This took longer than expected but here it is! This is the first in a series of a few that I’m doing in attempting to analyze dialogue from shows through a voice/ linguistic lens.
I was obsessed with Grey’s Anatomy in my teens. It was a new show (at the time) that came on just after Desperate Housewives and it made me want to be a surgeon. Not an actual surgeon but a surgeon on Grey’s Anatomy.
There are a plethora of things to talk about with this show but what I would like to focus on in this article is language and voice, specifically, how Grey’s Anatomy made the way women speak culturally significant. It’s long I went a bit overboard but hopefully, it’s enjoyable!
Shonda Rhimes has talked about how much she liked the show The West Wing. Now, I have to admit, I’ve never seen the show (I’ve just finished Orange is the New Black and Stranger Things so I’ve had a productive summer) but I have seen some of Aaron Sorkin’s other work (namely The Newsroom which I was obsessed with for a good part of 2013 and no I’m not going to base all of his work off of this one show I’ve seen a lot of his other stuff as well). He also pops up anytime I want to watch a video on youtube with that Masterclass commercial in which he says the following, “no one, ever in life, starts a sentence with dammit.”
This might seem like a throwaway joke but it’s crucial to understanding Shonda Rhimes and her writing on Grey’s Anatomy. A lot of writing (like acting) treads on that fine line between reality and fiction. You want to capture reality but in a stylistic way. If it’s too real it ends up more like reality T.V. and if it’s too stylized then you end up with characters speaking like David Harbour in Frankenstein Monster’s Monster, Frankenstein. (Yes, you should watch it and yes I watch a lot of T.V.) The balance of real and style is very important and also makes for really good comedy (when done right but that’s a subject for another post).
The speed or pace at which people speak is often a good way to employ this. The number one thing I often say to people in presentations or on stage is to slow down. This is because reality, unlike television, doesn’t have a rewind or a pause button. It also doesn’t come with subtitles (which is why I still have a job) but film and television are different. We can watch something over and over again, analyze them, and manipulate them so that we get things that we might not have seen the first time. It means characters can talk faster, mumble (which happens way too much), or speak at lower volumes and not worry so much about being understood. If the audience doesn’t get it they can always go back and try again.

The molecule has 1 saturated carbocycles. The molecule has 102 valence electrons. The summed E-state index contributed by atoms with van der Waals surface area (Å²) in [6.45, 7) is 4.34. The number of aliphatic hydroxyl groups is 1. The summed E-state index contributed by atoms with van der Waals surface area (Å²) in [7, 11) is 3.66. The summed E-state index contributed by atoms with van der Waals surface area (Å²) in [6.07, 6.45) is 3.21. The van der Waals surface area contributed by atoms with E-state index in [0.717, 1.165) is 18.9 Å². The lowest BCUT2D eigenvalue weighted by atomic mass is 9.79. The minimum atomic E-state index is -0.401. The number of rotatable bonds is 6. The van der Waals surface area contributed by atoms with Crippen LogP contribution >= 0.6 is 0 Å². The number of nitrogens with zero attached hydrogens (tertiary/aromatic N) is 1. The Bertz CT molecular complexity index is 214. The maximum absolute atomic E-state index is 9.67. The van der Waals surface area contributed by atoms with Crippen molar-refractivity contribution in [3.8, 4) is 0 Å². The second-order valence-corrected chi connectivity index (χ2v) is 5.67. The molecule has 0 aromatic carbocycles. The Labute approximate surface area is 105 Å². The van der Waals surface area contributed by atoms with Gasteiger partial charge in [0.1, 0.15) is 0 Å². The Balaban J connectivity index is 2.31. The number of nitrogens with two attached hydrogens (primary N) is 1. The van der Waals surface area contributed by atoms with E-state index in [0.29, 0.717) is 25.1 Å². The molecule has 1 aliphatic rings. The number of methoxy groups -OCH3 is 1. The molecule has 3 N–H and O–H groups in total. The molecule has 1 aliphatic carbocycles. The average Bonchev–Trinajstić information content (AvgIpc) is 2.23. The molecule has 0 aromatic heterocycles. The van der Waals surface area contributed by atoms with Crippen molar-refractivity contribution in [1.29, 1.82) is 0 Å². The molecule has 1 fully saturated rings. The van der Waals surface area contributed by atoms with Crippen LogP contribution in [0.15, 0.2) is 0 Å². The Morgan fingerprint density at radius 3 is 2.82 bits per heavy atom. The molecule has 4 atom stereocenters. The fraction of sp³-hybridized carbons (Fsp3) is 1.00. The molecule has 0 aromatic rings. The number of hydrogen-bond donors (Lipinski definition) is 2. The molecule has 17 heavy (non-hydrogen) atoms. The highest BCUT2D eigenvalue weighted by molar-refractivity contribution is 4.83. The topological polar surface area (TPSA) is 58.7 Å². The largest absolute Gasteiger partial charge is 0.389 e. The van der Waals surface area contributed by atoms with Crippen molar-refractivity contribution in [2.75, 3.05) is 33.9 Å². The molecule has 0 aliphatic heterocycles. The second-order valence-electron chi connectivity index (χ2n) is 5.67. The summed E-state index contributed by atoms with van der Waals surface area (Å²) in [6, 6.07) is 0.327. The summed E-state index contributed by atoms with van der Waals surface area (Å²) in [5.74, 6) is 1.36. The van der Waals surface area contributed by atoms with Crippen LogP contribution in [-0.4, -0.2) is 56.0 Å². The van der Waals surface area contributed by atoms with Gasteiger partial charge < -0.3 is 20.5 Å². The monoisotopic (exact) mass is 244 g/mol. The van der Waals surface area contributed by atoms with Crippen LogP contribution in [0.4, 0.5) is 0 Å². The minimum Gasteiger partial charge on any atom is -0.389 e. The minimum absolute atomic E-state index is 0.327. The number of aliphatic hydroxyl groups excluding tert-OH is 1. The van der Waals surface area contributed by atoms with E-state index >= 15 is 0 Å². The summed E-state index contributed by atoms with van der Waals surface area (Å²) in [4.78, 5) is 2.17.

There’s also this stereotype, within American society at least, that the more intellectual you are the faster you speak. (Yes, I know there is a big difference between being smart and being intellectual but for the sake of this let’s just use them interchangeably.) The underlying assumption being that smart people think faster and therefore speak faster, something we know in reality isn’t the case. (There’s also another really good point about East Coast bias and more specifically North East Coast which has more of a “posh” intellectualism attached to their accents, barring a few regionally specific accents. This is most likely fostered by and perpetuated by the sheer number of iconic writers that come from there but also the number of schools. Massachusetts has educated a lot of Americans.)
It’s become more increasingly prevalent in a lot of writing today. Take any scene from say The Newsroom and you’ll see this. People throw insults back and forth and complete other people’s sentences (sometimes even people they barely even know) with only half the information they need, all at lightning speed. It’s a great way to show that not only are these people smart they’re super smart. If you want a better example just watch Sherlock, who demonstrates his intelligence through both speed, wit, and a general sense of contempt for most of humanity (another common trope with genius). Sheldon in The Big Bang Theory also shares these qualities. Now, we all know that the rate at which you speak doesn’t necessarily dictate how smart you are. But this is television not reality. We work with themes and tropes which works around reality, not through it.
Intellectualism, however, isn’t the only thing conveyed by the rate at which you speak. There’s also a sense of manic behavior or loss of control that can be conveyed. When people get nervous or feel less secure they often speak faster. But there’s another large group of people who speak significantly fast. Young women.